As I write this on Friday morning it looks as if Virgin Media customers are facing a second weekend without UKTV’s bundle of channels, but even if a last minute deal is done, the cable firm risks having damaged itself with a PR strategy that has seriously backfired.
For a week it’s made a series of public calls to be allowed to air Dave, Home, Really and Yesterday without having to buy UKTV’s pay-TV channels as part of a wider deal, simply because those named channels are available subscription-free on Freeview and Freesat.
But this stance is undermined by the fact Virgin customers have to subscribe to a £25 per month package to watch a bundle of channels, including the UKTV ones, which are largely available free elsewhere.
If it thinks it shouldn’t have to pay to carry free-to-air channels, why does Virgin Media think its customers should have to pay to watch them?
And those subscribers, who’ve endured a series of price hikes in recent years, haven’t been slow at spotting the logic gap in the company’s stance and on social media and in the firm’s own forums have expressed their dissatisfaction.
Having decided a three-way spat between it, UKTV and its own customers wasn’t enough, Virgin has also sought to pull the BBC into the row, lamenting that “due to the restrictions put on UKTV by the BBC, UKTV is not able to provide the significant on-demand programming that we know our customers want.”
The firm has since accused the BBC of acting like “dinosaurs” in the way it decides which content to give UKTV rights to.
But if that’s an accurate description of the BBC’s approach to the broadcaster, what term would we need to apply to Virgin Media which sold its 50% shareholding in UKTV 7 years ago?
Since Virgin Media cashed-out its shares, the BBC and Scripps, the buyer of VM’s stake, have supported UKTV’s very expensive foray into original commissions and first-run US content.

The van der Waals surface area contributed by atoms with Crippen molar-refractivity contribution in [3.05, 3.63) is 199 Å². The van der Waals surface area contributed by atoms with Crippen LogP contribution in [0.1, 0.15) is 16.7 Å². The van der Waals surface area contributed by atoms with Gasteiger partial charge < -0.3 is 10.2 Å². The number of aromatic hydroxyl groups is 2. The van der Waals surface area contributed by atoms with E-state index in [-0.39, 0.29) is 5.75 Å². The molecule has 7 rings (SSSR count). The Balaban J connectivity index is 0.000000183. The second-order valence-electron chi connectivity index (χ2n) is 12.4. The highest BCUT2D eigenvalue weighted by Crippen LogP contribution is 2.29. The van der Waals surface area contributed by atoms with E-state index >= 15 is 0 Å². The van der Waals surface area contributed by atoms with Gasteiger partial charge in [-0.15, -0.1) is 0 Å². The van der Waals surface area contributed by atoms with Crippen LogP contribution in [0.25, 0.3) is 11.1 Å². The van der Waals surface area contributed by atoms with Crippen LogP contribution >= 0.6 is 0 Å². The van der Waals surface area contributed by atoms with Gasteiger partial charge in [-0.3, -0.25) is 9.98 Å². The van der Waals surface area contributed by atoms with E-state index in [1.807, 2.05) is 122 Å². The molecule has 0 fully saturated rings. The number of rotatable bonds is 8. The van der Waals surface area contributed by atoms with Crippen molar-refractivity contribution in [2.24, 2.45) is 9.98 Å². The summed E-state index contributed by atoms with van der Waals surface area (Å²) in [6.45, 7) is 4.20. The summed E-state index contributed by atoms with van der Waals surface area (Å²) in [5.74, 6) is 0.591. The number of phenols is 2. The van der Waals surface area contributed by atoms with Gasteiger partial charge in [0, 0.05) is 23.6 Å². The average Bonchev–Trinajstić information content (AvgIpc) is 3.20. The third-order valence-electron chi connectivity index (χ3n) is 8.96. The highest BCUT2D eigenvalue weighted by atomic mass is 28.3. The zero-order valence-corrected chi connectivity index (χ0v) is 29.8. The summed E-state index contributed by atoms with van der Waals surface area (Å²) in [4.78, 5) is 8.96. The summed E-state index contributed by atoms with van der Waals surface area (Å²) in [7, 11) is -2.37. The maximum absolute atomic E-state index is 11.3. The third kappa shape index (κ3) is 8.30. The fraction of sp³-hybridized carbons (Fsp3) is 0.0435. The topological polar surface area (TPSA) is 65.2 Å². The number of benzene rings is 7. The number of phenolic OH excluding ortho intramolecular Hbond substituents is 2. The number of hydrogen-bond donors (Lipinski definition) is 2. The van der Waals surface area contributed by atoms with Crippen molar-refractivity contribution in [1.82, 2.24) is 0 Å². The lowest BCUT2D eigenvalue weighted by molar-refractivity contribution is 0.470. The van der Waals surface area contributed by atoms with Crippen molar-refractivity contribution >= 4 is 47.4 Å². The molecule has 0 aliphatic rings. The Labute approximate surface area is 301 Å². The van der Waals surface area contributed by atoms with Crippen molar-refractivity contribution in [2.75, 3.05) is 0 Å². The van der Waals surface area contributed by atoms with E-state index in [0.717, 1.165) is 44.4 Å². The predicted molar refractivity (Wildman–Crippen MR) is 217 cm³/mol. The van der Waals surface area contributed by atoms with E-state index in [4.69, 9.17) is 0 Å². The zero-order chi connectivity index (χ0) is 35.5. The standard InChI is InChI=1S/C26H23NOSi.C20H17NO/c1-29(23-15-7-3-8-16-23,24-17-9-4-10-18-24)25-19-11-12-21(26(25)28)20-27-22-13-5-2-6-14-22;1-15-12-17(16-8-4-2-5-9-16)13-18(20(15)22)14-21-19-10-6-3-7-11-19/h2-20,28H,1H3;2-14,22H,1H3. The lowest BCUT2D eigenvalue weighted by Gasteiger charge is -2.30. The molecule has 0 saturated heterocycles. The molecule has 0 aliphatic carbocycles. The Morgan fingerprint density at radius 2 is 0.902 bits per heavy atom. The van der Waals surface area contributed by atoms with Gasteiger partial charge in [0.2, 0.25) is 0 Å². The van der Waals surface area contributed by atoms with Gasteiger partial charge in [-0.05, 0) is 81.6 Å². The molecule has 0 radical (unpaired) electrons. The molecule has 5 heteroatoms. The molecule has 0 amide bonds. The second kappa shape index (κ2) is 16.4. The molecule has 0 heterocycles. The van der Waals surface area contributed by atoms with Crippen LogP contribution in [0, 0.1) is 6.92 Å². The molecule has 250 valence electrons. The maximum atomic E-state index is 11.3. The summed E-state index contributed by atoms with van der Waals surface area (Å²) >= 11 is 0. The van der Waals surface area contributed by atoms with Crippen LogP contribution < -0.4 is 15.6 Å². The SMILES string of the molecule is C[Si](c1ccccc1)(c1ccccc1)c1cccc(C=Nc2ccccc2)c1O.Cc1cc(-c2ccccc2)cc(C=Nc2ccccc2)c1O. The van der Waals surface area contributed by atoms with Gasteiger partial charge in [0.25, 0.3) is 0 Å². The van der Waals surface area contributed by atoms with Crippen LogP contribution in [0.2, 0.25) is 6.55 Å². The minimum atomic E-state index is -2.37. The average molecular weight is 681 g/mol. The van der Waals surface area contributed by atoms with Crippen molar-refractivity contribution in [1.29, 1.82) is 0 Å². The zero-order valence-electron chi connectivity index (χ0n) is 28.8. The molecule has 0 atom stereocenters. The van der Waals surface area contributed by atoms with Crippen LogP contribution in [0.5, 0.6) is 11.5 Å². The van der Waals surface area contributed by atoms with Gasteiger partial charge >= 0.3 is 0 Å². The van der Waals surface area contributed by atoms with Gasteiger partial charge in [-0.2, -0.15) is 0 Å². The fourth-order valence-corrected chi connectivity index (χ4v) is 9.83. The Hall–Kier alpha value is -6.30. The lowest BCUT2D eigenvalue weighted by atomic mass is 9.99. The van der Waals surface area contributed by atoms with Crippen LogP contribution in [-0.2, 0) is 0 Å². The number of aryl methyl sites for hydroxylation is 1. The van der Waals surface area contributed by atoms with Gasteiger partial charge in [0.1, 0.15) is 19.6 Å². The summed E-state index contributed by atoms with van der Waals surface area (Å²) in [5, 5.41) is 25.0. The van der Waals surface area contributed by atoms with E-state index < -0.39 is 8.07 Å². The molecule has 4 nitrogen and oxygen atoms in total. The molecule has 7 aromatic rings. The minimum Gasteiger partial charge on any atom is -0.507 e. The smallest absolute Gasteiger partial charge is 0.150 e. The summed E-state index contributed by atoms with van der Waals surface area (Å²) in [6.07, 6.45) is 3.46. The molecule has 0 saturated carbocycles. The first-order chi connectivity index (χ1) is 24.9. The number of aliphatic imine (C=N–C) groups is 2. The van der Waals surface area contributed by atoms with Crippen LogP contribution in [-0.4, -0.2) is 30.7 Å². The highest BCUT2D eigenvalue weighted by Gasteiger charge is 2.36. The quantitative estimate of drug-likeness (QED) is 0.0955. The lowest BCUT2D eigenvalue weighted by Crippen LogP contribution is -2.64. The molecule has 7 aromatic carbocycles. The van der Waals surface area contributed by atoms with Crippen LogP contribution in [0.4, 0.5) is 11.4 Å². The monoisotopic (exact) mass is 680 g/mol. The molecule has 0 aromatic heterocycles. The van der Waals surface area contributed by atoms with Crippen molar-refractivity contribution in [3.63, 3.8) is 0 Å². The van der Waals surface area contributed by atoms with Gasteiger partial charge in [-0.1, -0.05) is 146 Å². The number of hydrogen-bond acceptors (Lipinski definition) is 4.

Even at the time of Virgin’s decision to sell up, content access and ownership was incredibly important. But Virgin Media, which had already shed its 100% in-house owned channels, turned itself into a broadband provider which just resold third party content and, at the time, on third party hardware.
So if the BBC is showing dinosaur-like behaviour, what term would describe Virgin Media’s approach in an age where content ownership is increasingly vital to attract and retain customers?
Unsurprisingly there are reports that ITV is seeking to leverage Virgin Media’s current woes by demanding payment for its spin-off and HD channels, or face the loss of even more content.
Virgin’s already struggling to convince everyone that the Paramount Channel’s catalogue of axed and already seen on Netflix programmes is a fair replacement for UKTV’s channels, it would really struggle to come up with credible alternatives to ITV HD (the standard definition has to be provided to it) and the various spin-off offerings.
Can the company really risk ITV delivering on its threats while also lacking UKTV’s 10 channels?
Just imagine how that could that embolden Sky, whose carriage deal with Virgin Media is reportedly up for renewal sometime in the next 12 months and whose content the cable firm already needs to retain customers, to increase its wholesale prices?
But the noise Virgin Media has made this past week means that it doesn’t have the option of quietly backing down and agreeing to UKTV’s terms in order to avoid being squeezed by every other channel owner – the whole industry will know it’s caved and other channel owners will see the potential to hold out for the best possible deal.
The firm’s decision to let the UKTV dispute get so far and so public was a huge tactical mistake which simply serves to highlight Virgin Media’s reliance on third parties for content and risks making it the first port of call for any channel owner looking to recoup their investment in new programming.